HP acquiring Autonomy Raises Visibility for Information Management

By Rich Blank posted 08-19-2011 18:15


Hearing the news of HP acquiring Autonomy for $10 billion is definitely an indication of the importance of information management.  HP CEO Leo Apotheker said in an earnings call that he plans to “transform” HP to focus on the “enterprise information management space.”    While companies like EMC have been focusing on information management for some time, it's great to see one of the largest tech companies like HP make IM a strategic focus.   Whether or not they can convince businesses or Wall Street that information management is strategically important remains to be seen.  

It's no secret that unstructured information continues to grow and many large organizations have every ECM vendor under the sun and lack standards in information management and platforms.  Much of that growth has been poorly governed and managed resulting in a mish-mash of disparate applications and repositories that don't talk to each other, have different object and security models, redundant profiles and licensing, and simply cost too much to maintain and administer.    

SharePoint has been the elephant that everyone has been talking about.   SharePoint's growth is largely based on simple economics --- organizations realized they can sunset legacy ECM apps and save money.   Yet, not every organization that has SharePoint recognizes the strategic importance of an information management platform.  We continue to see organizations who have SharePoint but continue to look at other vendors continuing the mish-mash and mess.    They have no organizational information management strategy.   They have no focus of standardizing on a single platform and viewing and information management system as a strategic asset on the same level as an ERP system.   They also lack the understanding that information management is foundational and fundamental to the future of information work and worker productivity.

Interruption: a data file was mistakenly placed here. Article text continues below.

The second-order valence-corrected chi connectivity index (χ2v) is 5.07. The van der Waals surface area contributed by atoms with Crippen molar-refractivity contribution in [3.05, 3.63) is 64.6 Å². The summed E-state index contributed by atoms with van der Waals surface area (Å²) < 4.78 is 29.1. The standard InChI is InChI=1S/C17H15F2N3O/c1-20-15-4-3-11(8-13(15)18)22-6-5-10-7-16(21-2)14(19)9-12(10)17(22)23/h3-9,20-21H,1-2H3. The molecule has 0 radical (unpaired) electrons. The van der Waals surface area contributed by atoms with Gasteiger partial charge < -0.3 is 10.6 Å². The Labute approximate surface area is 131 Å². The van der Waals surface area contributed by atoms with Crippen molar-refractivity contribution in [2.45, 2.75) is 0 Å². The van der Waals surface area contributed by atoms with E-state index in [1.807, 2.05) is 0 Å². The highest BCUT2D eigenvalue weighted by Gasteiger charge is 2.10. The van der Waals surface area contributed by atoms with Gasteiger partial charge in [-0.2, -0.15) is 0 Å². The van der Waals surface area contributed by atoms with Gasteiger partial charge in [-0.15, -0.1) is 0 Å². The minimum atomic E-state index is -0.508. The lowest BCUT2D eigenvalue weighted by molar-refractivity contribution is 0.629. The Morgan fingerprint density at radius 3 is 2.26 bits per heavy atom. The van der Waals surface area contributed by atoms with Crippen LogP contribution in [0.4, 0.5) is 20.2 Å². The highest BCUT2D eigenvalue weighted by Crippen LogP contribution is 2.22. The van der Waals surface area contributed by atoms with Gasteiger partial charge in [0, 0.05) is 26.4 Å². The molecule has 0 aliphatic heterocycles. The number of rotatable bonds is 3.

What's needed is a holistic vision when it comes to the future of work and the collaborative information management ecosystem that supports it.   Managing the information is one thing, but it is what you do with the information, how you collaborate, socialize it, analyze it, etc.. is where the real business value lies.   Right now Microsoft is one of the only vendors that provides that "collaborative information management ecosystem" at a reasonable economic value.   If Microsoft isn't part of your plan -- so be it.  However, no vendor can really provide similar economic value in terms of collaboration and information management capabilities within a true ecosystem.  Until that happens SharePoint will continue to grow and implant itself for the next decade.  

Perhaps HP might be able to deliver a set of information management software and services that rivals Microsoft.  Perhaps not....However, I'm hoping that HP's recent acquisition is a signal to the C-level executives to wake up and commit dollars and resources towards project and change management efforts,  developing sound information management strategies, valuing organizations like AIIM for their guidance and certifications, and finally standardizing on a collaborative information management platform.   

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